| Thursday, 21 July 2011 16:25|
Daniel StieglitzEvery year around the anniversary of my aliyah to Israel, I write a column summarizing the past year of my life. I’ve written about studying Hebrew in ulpan, working, serving in the Israeli army, beginning study on my master’s degree, and getting married. For a long time, it seemed that each year would always be better than the last. Sadly, I can’t say this is true of the past year.
In the past I’ve written a great deal about the positive and meaningful experiences that reminded me of why I moved to Israel in the first place. There seems to be a prevalent stereotype that life in Israel is far more difficult than in countries like America; I’ve done my best to dispel that misconception. While Israel may lack a few creature comforts compared to many Western countries, it makes up for that lack “in spades” with culture and meaning – not to mention that right now it also has one of the most thriving economies in the world.
However, I’d be lying if I said that my life in Israel has had only “ups” and no “downs.” During this past year, I’ve had two wake-up calls that finally helped me to realize that my life in Israel wouldn’t always be about moving from one positive experience to another. This year I have had to deal with the loss of my grandmother and also with my divorce.
Regarding the former, one question I had asked myself before making aliyah was whether I would be able to fly back to the United States for the funeral of a loved one such as my grandmother. While my parents were here on a visit, I observed my father say goodbye to my grandmother on the phone in the final moments of her life. Finally, it became clear to me that it was necessary to return to the United States for her funeral. I needed to bid a proper farewell to my grandmother, and there was no better way than to attend her funeral in New York.
| Friday, 27 May 2011 00:00|
| Daniel Stieglitz|
Another Yom Ha-Zikkaron, Israel’s Memorial Day, has come and gone. It is the day that Israelis honor and mourn all the soldiers who have fallen while protecting our freedom, and all who were victims of terror. Many people spent the day visiting the graves or memorials for the fallen. Others attended special ceremonies and lectures. They attended these events whether or not they personally lost a loved one.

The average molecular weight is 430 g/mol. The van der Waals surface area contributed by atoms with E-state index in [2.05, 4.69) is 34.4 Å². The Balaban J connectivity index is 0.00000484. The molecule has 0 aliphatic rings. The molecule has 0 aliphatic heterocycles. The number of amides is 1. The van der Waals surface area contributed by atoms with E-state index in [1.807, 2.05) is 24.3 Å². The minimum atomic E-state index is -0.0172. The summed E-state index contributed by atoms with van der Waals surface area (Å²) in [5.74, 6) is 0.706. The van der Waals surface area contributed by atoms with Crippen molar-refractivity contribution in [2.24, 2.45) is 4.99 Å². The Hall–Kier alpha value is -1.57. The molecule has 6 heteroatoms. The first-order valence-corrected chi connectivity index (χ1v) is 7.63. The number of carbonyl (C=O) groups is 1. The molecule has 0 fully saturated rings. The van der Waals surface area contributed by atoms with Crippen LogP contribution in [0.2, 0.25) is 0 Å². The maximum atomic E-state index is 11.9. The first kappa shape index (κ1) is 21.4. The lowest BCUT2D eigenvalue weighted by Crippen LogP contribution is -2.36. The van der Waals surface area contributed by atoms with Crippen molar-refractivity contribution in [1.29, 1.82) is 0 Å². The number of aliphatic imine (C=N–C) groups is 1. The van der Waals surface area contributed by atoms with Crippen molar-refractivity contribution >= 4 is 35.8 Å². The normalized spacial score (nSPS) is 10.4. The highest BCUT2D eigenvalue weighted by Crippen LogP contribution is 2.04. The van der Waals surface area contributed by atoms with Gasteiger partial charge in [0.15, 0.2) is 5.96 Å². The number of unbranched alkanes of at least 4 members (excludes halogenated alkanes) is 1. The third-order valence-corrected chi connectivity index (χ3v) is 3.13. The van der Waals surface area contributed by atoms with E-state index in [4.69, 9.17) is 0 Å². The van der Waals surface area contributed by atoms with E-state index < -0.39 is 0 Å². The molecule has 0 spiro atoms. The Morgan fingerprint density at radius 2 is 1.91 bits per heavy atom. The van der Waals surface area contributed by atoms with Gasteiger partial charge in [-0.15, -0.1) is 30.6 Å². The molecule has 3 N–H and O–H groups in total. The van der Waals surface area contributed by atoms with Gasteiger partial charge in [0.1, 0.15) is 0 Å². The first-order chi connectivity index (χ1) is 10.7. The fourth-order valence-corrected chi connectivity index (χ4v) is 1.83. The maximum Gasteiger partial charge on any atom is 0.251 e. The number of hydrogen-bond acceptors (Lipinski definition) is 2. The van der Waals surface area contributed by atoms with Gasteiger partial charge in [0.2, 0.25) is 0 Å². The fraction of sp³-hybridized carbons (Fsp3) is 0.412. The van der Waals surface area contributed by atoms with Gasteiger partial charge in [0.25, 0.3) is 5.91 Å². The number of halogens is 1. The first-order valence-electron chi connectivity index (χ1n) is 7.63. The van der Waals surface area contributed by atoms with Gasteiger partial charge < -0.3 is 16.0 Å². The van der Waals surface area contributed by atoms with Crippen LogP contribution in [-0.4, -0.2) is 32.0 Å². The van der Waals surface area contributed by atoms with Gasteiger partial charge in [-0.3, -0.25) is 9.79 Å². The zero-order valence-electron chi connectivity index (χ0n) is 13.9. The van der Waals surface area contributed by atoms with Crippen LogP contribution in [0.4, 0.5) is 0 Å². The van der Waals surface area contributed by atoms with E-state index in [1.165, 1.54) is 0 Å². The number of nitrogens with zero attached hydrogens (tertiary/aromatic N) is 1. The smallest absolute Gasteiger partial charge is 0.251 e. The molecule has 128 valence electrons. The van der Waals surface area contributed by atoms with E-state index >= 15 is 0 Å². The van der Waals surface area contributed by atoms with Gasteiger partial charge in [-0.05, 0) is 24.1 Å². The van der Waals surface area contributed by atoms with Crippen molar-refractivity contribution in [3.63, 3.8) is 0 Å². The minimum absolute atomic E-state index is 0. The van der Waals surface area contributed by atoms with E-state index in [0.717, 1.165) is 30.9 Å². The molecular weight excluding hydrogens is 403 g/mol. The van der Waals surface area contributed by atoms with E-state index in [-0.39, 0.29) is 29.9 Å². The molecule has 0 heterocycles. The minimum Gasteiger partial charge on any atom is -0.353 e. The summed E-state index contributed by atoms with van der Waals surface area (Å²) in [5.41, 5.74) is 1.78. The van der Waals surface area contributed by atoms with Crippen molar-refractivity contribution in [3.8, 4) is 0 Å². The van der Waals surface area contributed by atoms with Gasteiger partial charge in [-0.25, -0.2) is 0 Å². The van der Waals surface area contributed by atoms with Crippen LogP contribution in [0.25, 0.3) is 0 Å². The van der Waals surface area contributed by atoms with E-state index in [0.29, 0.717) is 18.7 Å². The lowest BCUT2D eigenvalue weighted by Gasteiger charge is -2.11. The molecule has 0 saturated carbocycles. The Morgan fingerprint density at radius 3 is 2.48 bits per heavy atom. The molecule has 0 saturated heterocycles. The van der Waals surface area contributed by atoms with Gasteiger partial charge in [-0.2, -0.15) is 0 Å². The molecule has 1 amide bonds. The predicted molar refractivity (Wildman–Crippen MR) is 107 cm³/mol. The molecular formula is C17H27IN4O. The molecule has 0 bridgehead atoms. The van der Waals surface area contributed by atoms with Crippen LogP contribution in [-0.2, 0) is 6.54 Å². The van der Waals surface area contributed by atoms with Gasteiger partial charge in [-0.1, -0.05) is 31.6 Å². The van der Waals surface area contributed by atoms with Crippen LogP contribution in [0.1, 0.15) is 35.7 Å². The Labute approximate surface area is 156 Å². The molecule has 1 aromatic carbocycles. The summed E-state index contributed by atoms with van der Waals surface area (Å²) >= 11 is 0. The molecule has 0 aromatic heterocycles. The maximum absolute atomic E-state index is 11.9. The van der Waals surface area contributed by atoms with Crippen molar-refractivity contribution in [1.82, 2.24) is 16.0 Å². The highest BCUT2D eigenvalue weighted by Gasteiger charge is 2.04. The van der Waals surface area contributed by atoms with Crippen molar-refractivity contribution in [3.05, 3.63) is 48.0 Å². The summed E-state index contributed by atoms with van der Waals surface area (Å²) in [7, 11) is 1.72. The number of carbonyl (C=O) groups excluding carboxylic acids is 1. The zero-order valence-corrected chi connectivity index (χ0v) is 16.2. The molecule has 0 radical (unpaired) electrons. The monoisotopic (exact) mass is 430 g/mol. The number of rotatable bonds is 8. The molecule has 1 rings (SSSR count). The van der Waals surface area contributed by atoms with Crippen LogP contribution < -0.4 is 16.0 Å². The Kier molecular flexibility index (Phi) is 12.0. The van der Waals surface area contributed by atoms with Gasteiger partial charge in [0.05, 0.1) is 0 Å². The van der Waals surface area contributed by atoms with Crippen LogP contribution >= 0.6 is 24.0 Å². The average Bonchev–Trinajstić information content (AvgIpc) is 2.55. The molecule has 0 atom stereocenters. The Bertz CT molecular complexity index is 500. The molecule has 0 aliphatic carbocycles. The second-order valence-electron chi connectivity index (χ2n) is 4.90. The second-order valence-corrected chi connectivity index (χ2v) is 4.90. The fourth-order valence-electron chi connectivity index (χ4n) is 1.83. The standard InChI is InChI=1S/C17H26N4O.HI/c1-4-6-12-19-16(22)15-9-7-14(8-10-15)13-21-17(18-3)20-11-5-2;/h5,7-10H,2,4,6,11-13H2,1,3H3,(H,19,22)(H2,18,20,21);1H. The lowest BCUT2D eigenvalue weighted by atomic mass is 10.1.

There are two moments on this day of remembrance when everyone in the country mourns as one, at the same time and in the same way. Once in the evening, and then again the following morning, a siren sounds throughout the entire country. During the 60 seconds that the siren sounds, everyone in the country stops whatever they are doing and observes a moment of silence.
This was my fourth Yom Ha-Zikkaron in Israel since making aliyah. During that time I’ve been in many different places during the wailing of the siren – from cemeteries and memorial ceremonies to my office and the comfort of my apartment. This year, however, I observed the sanctity of the siren from a place I never have before – standing in the middle of the street.
| Friday, 01 April 2011 00:00|
| Daniel Stieglitz|
I’m sure most of you have heard about the tragedy that took place recently in the West Bank settlement of Itamar. On a Friday night, terrorists broke into a family’s home and brutally murdered Udi and Ruth Fogel and three of their six young children.
As if the murders themselves weren’t enough to send all of Israel into a grief-stricken state, the exact details were horrific. The children were 11, 3 and 4-months-old. The terrorists slit the throat of the boy, 11; stabbed the 3-year-old boy in the heart, and decapitated the infant girl. The eldest sibling, a girl, 12, returned home after an outing with friends to find her family butchered.
If anyone would like to argue that two disturbed individuals independently carried out these atrocities, how can it be explained that Arab communities distributed candy in celebration of these murders?
| Friday, 29 October 2010 02:11|
| Daniel Stieglitz|
It’s not often that I get direct feedback from my Rhode Island readership. So I’m honored that in the last several weeks four letters to the editor were published in response to my column. It’s hard to keep my finger on the pulse of what The Jewish Voice & Herald’s readership would like me to write about, which is why suggestions are always appreciated. One reader recently suggested that I write about how I could be part of a two-state solution and where I think a Palestinian state should be located, and I am more than happy to oblige a request from an avid reader.
| Friday, 20 August 2010 00:00|
Daniel StieglitzIn the last issue of The Voice & Herald, Nina Tannenwald took issue with the identification of my current home, Efrat (“Efrat – and Stieglitz – are in the West Bank”). Tannenwald implies that I mislead my readers by not being more specific about my location. I do not insult my readers’ intelligence by assuming that they don’t know where Efrat is located, or their ability to find it by doing a brief Internet search. The legality of the settlements has been debated for decades and is far from settled law; defenders of aspects of the settlements’ legality include U.S. State Department legal advisors, U.S. Supreme Court justices and a former dean of Yale Law School.
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